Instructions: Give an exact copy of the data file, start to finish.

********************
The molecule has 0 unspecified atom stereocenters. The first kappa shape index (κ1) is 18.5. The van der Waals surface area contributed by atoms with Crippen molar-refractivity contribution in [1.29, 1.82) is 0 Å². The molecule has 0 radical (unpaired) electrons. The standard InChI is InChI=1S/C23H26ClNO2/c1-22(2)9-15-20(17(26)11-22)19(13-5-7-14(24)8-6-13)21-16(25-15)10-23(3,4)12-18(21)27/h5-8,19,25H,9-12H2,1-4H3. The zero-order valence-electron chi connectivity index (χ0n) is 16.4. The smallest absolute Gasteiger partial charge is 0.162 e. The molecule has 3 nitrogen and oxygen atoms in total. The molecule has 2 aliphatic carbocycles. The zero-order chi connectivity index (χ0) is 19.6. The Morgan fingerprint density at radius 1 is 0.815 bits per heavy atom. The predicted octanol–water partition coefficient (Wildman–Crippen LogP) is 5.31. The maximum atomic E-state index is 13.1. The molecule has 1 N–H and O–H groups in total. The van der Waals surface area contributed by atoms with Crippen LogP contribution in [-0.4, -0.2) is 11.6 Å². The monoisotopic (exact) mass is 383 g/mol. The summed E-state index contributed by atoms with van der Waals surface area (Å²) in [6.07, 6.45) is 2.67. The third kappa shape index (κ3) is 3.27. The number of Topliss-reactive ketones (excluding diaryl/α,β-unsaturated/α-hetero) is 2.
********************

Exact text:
The molecule has 0 unspecified atom stereocenters. The first kappa shape index (κ1) is 18.5. The van der Waals surface area contributed by atoms with Crippen molar-refractivity contribution in [1.29, 1.82) is 0 Å². The molecule has 0 radical (unpaired) electrons. The standard InChI is InChI=1S/C23H26ClNO2/c1-22(2)9-15-20(17(26)11-22)19(13-5-7-14(24)8-6-13)21-16(25-15)10-23(3,4)12-18(21)27/h5-8,19,25H,9-12H2,1-4H3. The zero-order valence-electron chi connectivity index (χ0n) is 16.4. The smallest absolute Gasteiger partial charge is 0.162 e. The molecule has 3 nitrogen and oxygen atoms in total. The molecule has 2 aliphatic carbocycles. The zero-order chi connectivity index (χ0) is 19.6. The Morgan fingerprint density at radius 1 is 0.815 bits per heavy atom. The predicted octanol–water partition coefficient (Wildman–Crippen LogP) is 5.31. The maximum atomic E-state index is 13.1. The molecule has 1 N–H and O–H groups in total. The van der Waals surface area contributed by atoms with Crippen LogP contribution in [-0.4, -0.2) is 11.6 Å². The monoisotopic (exact) mass is 383 g/mol. The summed E-state index contributed by atoms with van der Waals surface area (Å²) in [6.07, 6.45) is 2.67. The third kappa shape index (κ3) is 3.27. The number of Topliss-reactive ketones (excluding diaryl/α,β-unsaturated/α-hetero) is 2.